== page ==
Spotted A roundup of autism papers and media mentions you may have missed.
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Spotted around the web: Week of 4 February 2019

by  /  8 February 2019

February 4th

Research roundup

  • Epilepsy co-occurs in nearly half of all autistic individuals, according to a new study. Children
  • A protein called PTBP2 helps generate axons in neurons by splicing the transcripts of certain genes into a variety of forms. Neuron
  • Prenatal exposure to vitamin D is associated with improved cognitive development and a lower risk of attention deficit hyperactivity disorder and autism-related traits later in life. Molecular Psychiatry
  • Autistic individuals appear to have a unique gut microbiome, which could be a target for future therapies. Translational Psychiatry
  • Hypersensitivity to sound and touch can be quantified in both autistic and neurotypical children using a special assessment. Molecular Autism
  • Many children with autism can become bilingual, given enough exposure to the second language. Autism Research
  • The autism-risk gene CHD8 acts as a ‘master regulator’ of genes involved in the cell cycle, immune function and RNA processing. Frontiers in Molecular Neuroscience
  • Excessive pruning of neuronal junctions, or synapses, occurs in cultures of cells from people with schizophrenia. Nature Neuroscience
  • A variety of brief, low-cost screening tools show promise for identifying children with autism or developmental delay in low- and middle-income countries. Autism Research
  • Cannabis may be a safe and effective way to relieve anxiety, aggression and self-injurious behaviors in autistic children. Scientific Reports

Science and society

  • Scientists are trying a novel method to determine how successful mental-health treatments work. STAT
  • Using artificial intelligence for clinical diagnoses may end up exacerbating health disparities if algorithms are not developed for people from a variety of backgrounds. The New York Times
  • The Autism BrainNet biobank has new samples available for researchers, including tissue from 55 brains from individuals with a confirmed or suspected diagnosis of autism. Simons Foundation Autism Research Initiative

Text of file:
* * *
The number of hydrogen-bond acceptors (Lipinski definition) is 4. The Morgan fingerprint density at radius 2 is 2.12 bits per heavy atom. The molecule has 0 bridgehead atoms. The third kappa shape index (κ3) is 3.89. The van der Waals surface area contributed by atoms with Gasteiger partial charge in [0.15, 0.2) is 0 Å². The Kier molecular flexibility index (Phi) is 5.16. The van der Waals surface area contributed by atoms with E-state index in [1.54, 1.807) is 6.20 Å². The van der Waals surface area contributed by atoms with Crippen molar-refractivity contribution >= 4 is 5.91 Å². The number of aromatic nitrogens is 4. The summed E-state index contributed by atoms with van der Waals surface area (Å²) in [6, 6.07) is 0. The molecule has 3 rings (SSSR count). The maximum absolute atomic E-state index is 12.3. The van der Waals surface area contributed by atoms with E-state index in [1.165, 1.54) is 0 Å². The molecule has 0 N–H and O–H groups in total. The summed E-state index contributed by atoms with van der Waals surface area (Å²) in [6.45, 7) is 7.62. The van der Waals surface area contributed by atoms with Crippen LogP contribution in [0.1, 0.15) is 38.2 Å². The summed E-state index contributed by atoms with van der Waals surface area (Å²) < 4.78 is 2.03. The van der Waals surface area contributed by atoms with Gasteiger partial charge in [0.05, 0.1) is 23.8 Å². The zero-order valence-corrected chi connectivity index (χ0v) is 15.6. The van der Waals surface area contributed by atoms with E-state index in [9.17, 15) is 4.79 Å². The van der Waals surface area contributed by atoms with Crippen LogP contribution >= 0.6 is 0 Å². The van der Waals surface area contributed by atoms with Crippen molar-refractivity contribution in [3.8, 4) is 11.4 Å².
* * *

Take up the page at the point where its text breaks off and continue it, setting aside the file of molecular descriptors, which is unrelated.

• Despite the ‘right-to-try’ bill being signed into law last year, people are unable to access therapies that have yet to be approved by the U.S. Food and Drug Administration. STAT
  • Difficulty picking up on romantic cues and communicating attraction can make dating a struggle for autistic women. Refinery29
  • Autistic children may get along with peers but face bullying from adults. The Washington Post
  • Latino children may be diagnosed with autism almost 2.5 years later than white children. Psychology Today
  • Although it is important to see autism represented in literature, authors often reduce the condition to a literary metaphor — a gift, a curse, a sign of intelligence or a moral hurdle — one advocate argues. The New York Times
  • Psychiatrists debate the effectiveness of electroconvulsive therapy for treating depression. The BMJ
  • Hospitals are testing voice assistants such as Amazon Alexa in rooms to monitor medical conversations and suggest options for care. STAT

Autism and the arts

  • British playwright Alex Oates has written a new comedy-drama about a couple with a nonverbal autistic child, inspired by his own experience as a caregiver. Southwark Playhouse


  • The pressure to succeed and publish in high-impact journals may turn researchers who could be collaborators into rivals. Science

Job moves

  • Sue Fletcher-Watson, previously at the University of Edinburgh’s Centre for Clinical Brain Sciences, has been appointed director of the SMC Research Centre for Learning Difficulties. University of Edinburgh